To prepare for this impending wave of seniors – the largest cohort ever according to Statistics Canada – Canada needs to rethink how it supports the aging population through the implementation of functional housing and care solutions that will allow them to thrive within their communities.

By 2031, nearly one in four Canadians will be over the age of 65. Thankfully we can look to other nations who are grappling with this situation. In Japan this demographic shift will happen over next 10 to 20 years. Because Japan’s government, businesses and society are facing these challenges earlier than North American countries, we can learn and benefit from their innovations and technology and start considering how we can better serve our seniors.

In fact, as the Japanese recognized isolation would have a negative impact on its large senior population, a steady increase in retirement communities emerged throughout the country. Not simply homes, communities. City planning and design has a focus on senior support, which better enables elders and healthcare workers to lead healthier lives.

A recent report from Senior Care Canada examined senior care in Japan, highlighting how the government has worked hard to quickly problem solve and create solutions as demand for senior care services has grown. In addition to implementing innovative products to assist the elderly and their caregivers, they have also restructured resources, such as schools that were no longer required, to convert them to care and community centres for seniors. This has translated into a better quality of life.

How can Canada learn from this model?

As a society we need to learn how to design for purpose and function, not just the lowest cost. By investing in innovative solutions that will enable our seniors to thrive, we are providing a strong foundation for them to maintain their health, lifestyle and independence.

Panasonic recognized the importance of merging the various aspects of caregiver services with housing solutions and the positive impact it could have on Japanese senior citizens and healthcare workers, and created a functional facility in Owada called Age-Free Life.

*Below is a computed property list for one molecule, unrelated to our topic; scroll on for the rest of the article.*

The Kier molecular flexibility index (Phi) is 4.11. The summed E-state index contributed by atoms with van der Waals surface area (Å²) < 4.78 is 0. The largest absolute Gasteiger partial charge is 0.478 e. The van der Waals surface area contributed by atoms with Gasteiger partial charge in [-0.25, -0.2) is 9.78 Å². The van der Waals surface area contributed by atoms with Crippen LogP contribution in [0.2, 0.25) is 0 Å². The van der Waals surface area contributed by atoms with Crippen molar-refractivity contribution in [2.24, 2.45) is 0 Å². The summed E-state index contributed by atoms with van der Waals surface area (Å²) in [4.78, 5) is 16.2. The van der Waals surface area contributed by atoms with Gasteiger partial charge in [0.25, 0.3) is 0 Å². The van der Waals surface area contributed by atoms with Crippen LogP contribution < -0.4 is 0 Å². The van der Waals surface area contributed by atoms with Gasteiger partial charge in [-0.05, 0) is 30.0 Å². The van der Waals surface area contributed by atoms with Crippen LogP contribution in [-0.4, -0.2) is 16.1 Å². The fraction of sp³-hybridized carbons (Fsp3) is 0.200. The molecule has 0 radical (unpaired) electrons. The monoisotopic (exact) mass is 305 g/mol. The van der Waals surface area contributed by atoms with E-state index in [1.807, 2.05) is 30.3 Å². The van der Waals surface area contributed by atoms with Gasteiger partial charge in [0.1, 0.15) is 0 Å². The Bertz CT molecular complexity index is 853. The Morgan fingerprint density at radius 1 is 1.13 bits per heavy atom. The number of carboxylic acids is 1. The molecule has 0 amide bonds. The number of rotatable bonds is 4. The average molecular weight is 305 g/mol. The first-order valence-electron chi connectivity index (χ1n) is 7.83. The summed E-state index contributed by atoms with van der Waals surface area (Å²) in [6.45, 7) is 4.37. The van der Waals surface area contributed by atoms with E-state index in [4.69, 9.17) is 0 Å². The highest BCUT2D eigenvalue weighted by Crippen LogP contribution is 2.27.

Uniquely, Age-Free Life was designed by “living environment planners” who fully understand both architecture and nursing care. By employing this level of expertise, Panasonic has built long-term relationships of trust by providing home remodeling services for nursing care based on construction circumstances and the physical conditions of the individual.

By increasing the synergistic effect, Age-Free Life better enables Japan’s seniors to thrive and lead healthy lives in their golden years while decreasing the strain on social and healthcare services.

While the example in Japan is on a large scale, there are smaller scale things we can look at as we prepare for the pending wave of seniors in our nation. We can look at how homes are designed and built to ensure that seniors can live at home longer – from storage to accessibility support. Looking at residential care, can we invest in products that help our healthcare workers provide care that will not harm their bodies as well?

What Canadians can extract from Japan’s model is the duty private industries and the government have to prepare for changes in our demographics.

It is more important than ever to invest in infrastructure, products and services that will help seniors remain independent, while ensuring healthcare workers are supported. Architects and builders need to evaluate and anticipate the needs of Canadian seniors, to ensure sustainable housing is in place.

We need to rethink our approach to support the aging population by implementing functional housing and care solutions that will allow seniors to thrive, before senior care becomes a healthcare or financial crisis.

Michael Moskowitz is president of Panasonic Canada.